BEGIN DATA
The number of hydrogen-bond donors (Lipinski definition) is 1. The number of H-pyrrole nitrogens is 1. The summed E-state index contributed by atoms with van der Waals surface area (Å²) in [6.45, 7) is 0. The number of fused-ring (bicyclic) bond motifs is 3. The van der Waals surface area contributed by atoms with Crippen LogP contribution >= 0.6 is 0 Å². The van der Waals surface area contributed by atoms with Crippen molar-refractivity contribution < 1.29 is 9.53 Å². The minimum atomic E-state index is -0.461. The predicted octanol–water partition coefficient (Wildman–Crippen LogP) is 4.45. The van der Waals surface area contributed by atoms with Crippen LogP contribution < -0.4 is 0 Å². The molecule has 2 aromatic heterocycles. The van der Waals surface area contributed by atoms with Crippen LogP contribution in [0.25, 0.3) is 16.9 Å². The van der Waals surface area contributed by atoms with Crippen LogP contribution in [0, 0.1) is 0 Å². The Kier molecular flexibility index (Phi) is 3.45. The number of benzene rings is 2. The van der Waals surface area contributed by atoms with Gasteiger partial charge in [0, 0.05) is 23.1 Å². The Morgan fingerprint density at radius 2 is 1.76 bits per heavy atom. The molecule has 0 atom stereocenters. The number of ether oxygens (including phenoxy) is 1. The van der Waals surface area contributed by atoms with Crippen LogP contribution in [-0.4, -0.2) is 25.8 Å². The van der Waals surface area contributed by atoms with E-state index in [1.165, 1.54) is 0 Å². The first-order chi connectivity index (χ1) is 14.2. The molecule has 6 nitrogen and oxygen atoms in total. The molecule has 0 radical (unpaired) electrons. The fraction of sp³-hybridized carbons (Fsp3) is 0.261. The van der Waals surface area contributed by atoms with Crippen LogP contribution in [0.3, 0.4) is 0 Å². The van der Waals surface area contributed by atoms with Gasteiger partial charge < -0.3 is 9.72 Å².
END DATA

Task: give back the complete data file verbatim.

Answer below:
The number of hydrogen-bond donors (Lipinski definition) is 1. The number of H-pyrrole nitrogens is 1. The summed E-state index contributed by atoms with van der Waals surface area (Å²) in [6.45, 7) is 0. The number of fused-ring (bicyclic) bond motifs is 3. The van der Waals surface area contributed by atoms with Crippen LogP contribution >= 0.6 is 0 Å². The van der Waals surface area contributed by atoms with Crippen molar-refractivity contribution < 1.29 is 9.53 Å². The minimum atomic E-state index is -0.461. The predicted octanol–water partition coefficient (Wildman–Crippen LogP) is 4.45. The van der Waals surface area contributed by atoms with Crippen LogP contribution < -0.4 is 0 Å². The molecule has 2 aromatic heterocycles. The van der Waals surface area contributed by atoms with Crippen LogP contribution in [0.25, 0.3) is 16.9 Å². The van der Waals surface area contributed by atoms with Crippen LogP contribution in [0, 0.1) is 0 Å². The Kier molecular flexibility index (Phi) is 3.45. The number of benzene rings is 2. The van der Waals surface area contributed by atoms with Gasteiger partial charge in [0, 0.05) is 23.1 Å². The Morgan fingerprint density at radius 2 is 1.76 bits per heavy atom. The molecule has 0 atom stereocenters. The number of ether oxygens (including phenoxy) is 1. The van der Waals surface area contributed by atoms with Crippen LogP contribution in [-0.4, -0.2) is 25.8 Å². The van der Waals surface area contributed by atoms with E-state index in [1.165, 1.54) is 0 Å². The first-order chi connectivity index (χ1) is 14.2. The molecule has 6 nitrogen and oxygen atoms in total. The molecule has 0 radical (unpaired) electrons. The fraction of sp³-hybridized carbons (Fsp3) is 0.261. The van der Waals surface area contributed by atoms with Crippen LogP contribution in [0.3, 0.4) is 0 Å². The van der Waals surface area contributed by atoms with Gasteiger partial charge < -0.3 is 9.72 Å².